One of the best things about the ongoing renaissance in Prince literature is that there’s a little something for everyone. For those who want to be the proverbial fly on the studio wall, there’s Duane Tudahl’s exhaustive chronicle of the sessions that produced Purple Rain, Around the World in a Day, and a handful of other classic albums. For those with a desire to unshroud some (but not all) of his mystery, there’s the moving and surprisingly tasteful memoir by his first ex-wife, Mayte Garcia. For those more interested in parsing Prince’s cultural significance, there’s the book-length study by author Ben Greenman, as well as the upcoming volumes from the editors of the Journal of African American Studies and the convenors of this year’s interdisciplinary Prince conference at the University of Salford. And that’s not even to mention the (reportedly excellent) photo books by Steve Parke and Afshin Shahidi, for the more visually-inclined.
Moments… Remembering Prince doesn’t fit neatly into any of the above categories, but it is sure to appeal to a substantial audience all the same. Author Marylou Badeaux, former V.P. of Special Projects at Warner Bros. Records, was never anything more than professionally involved with Prince, but was present in his life for longer than most: almost two decades, from his signing in 1978 to his acrimonious departure from the label in 1995. And, while Badeaux wasn’t privy to the actual creation of Prince’s music, she was very much a part of the crucial, underexplored side of selling and promoting it, during a period that saw both his unquestioned commercial peak and a handful of troughs. As the first person from the Warner/Paisley Park camp to chronicle this side of the story in print, Badeaux has a unique and valuable perspective to share.
It’s important, though, to keep in mind what this book is and what it isn’t. In short, Moments… is what the title suggests: a series of short, vignette-like memories from Badeaux’s and Prince’s shared careers, tending more toward the prosaic than the earth-shattering. Readers well-versed in Prince lit may even find one or two of Badeaux’s better-known anecdotes absent from this telling: e.g., his notorious 1980 appearance at Warner H.Q. in full (/scant) Dirty Mind regalia. But what the book lacks in comprehensiveness, it makes up for in personality. Fans hungry for a glimpse at the “real Prince” will find plenty to savor in Badeaux’s recollections, including some genuinely charming interactions: my favorite involved an attempt to show Marylou some freshly-shot Graffiti Bridge footage on a video playback machine, with the parts he deemed “not ready” covered up by his motorcycle-gloved hand.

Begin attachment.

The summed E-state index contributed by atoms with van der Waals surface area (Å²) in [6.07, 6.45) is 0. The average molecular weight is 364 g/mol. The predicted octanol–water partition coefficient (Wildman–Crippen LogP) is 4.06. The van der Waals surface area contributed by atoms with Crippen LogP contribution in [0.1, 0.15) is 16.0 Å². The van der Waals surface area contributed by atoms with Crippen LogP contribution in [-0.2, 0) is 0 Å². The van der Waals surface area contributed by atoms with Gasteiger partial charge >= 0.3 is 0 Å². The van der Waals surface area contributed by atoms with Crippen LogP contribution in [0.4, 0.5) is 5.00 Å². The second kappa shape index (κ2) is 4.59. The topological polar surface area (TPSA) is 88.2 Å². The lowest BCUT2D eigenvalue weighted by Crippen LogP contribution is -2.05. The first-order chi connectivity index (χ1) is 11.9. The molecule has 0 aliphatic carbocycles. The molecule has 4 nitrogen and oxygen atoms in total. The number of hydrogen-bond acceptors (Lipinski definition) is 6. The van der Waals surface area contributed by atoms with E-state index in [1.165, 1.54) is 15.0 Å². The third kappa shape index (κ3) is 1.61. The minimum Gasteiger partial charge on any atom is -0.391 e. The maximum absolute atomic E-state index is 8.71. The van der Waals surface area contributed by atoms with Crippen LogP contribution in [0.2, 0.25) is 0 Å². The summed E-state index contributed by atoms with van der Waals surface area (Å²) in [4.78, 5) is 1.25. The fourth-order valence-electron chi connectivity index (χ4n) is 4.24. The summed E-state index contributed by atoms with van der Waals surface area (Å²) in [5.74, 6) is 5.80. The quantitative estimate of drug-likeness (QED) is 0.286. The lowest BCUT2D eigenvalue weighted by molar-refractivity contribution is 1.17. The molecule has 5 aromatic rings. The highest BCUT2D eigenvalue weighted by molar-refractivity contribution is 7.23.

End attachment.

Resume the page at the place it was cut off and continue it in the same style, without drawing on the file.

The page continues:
As a storyteller, Badeaux is engaging and personable, lending the book a pleasant, conversational tone. At times, I did wish for the presence of a stronger editorial hand; the chapters were a bit too bite-sized for me, with background details on certain places and events relegated to external article links. But I also have to appreciate–as I’m sure Prince would have–the fact that Marylou told her story the way she wanted it told, right down to the cover design. The result has some of the same quirky, homemade charm as the NPG Records releases of the late ’90s and early 2000s. At its best, Moments… is as much a scrapbook as it is a memoir; among the most engaging chapters is one composed entirely of photos of Paisley Park in the 1980s–a precious commodity now that photography has been banned within its hallowed halls.
There’s also a larger reason why Moments… is worth Prince fans’ attention; quite simply, Marylou puts a human face on a business relationship that still gets short shrift in certain parts of the community. In a time when conspiracy theories about W.B. knocking off Prince for his masters remain depressingly common, Badeaux’s clear affection and appreciation for the man and his art should remind us that there were people on both sides of the Warner conflict: people who may or may not have had Prince’s best interests at heart, but people nevertheless. And Marylou, to her credit, does seem to have had Prince’s best interests at heart–even if, like many of her peers, she found those interests increasingly difficult to comprehend. In the end, Badeaux experienced Prince’s death in much the same way as we did; and if Moments… is what it took for her to reckon with that loss, then we’re all lucky to be able to share in her journey.